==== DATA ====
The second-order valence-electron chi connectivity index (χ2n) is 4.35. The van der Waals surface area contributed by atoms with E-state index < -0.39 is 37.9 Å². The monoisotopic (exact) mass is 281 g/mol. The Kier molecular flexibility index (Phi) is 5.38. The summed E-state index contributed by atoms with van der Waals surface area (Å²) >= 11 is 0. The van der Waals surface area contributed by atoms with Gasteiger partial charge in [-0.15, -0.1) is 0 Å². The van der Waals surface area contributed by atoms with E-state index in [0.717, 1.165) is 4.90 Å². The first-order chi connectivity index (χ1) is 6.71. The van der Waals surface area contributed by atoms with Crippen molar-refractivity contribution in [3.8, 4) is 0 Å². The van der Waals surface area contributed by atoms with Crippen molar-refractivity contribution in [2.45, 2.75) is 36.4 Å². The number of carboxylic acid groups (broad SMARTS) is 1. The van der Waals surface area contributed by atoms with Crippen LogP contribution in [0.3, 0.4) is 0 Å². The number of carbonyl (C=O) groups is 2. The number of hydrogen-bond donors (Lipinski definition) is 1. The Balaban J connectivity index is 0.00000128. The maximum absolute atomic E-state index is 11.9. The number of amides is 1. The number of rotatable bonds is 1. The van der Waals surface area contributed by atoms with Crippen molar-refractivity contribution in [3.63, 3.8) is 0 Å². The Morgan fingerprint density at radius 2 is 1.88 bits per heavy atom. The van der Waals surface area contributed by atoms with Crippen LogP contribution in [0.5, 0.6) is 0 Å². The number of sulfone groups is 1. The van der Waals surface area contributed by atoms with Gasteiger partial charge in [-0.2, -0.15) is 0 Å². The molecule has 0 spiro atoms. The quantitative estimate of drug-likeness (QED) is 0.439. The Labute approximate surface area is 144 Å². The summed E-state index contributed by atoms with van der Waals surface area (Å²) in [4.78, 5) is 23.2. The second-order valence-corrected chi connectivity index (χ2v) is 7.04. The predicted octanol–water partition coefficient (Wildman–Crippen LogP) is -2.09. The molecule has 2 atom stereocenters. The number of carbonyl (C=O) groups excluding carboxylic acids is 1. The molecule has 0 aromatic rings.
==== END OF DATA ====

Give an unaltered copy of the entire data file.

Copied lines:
The second-order valence-electron chi connectivity index (χ2n) is 4.35. The van der Waals surface area contributed by atoms with E-state index < -0.39 is 37.9 Å². The monoisotopic (exact) mass is 281 g/mol. The Kier molecular flexibility index (Phi) is 5.38. The summed E-state index contributed by atoms with van der Waals surface area (Å²) >= 11 is 0. The van der Waals surface area contributed by atoms with Gasteiger partial charge in [-0.15, -0.1) is 0 Å². The van der Waals surface area contributed by atoms with E-state index in [0.717, 1.165) is 4.90 Å². The first-order chi connectivity index (χ1) is 6.71. The van der Waals surface area contributed by atoms with Crippen molar-refractivity contribution in [3.8, 4) is 0 Å². The van der Waals surface area contributed by atoms with Crippen molar-refractivity contribution in [2.45, 2.75) is 36.4 Å². The number of carboxylic acid groups (broad SMARTS) is 1. The van der Waals surface area contributed by atoms with Crippen LogP contribution in [0.3, 0.4) is 0 Å². The number of carbonyl (C=O) groups is 2. The number of hydrogen-bond donors (Lipinski definition) is 1. The Balaban J connectivity index is 0.00000128. The maximum absolute atomic E-state index is 11.9. The number of amides is 1. The number of rotatable bonds is 1. The van der Waals surface area contributed by atoms with Crippen molar-refractivity contribution in [3.63, 3.8) is 0 Å². The Morgan fingerprint density at radius 2 is 1.88 bits per heavy atom. The van der Waals surface area contributed by atoms with Crippen LogP contribution in [0.5, 0.6) is 0 Å². The number of sulfone groups is 1. The van der Waals surface area contributed by atoms with Gasteiger partial charge in [-0.2, -0.15) is 0 Å². The molecule has 0 spiro atoms. The quantitative estimate of drug-likeness (QED) is 0.439. The Labute approximate surface area is 144 Å². The summed E-state index contributed by atoms with van der Waals surface area (Å²) in [4.78, 5) is 23.2. The second-order valence-corrected chi connectivity index (χ2v) is 7.04. The predicted octanol–water partition coefficient (Wildman–Crippen LogP) is -2.09. The molecule has 2 atom stereocenters. The number of carbonyl (C=O) groups excluding carboxylic acids is 1. The molecule has 0 aromatic rings.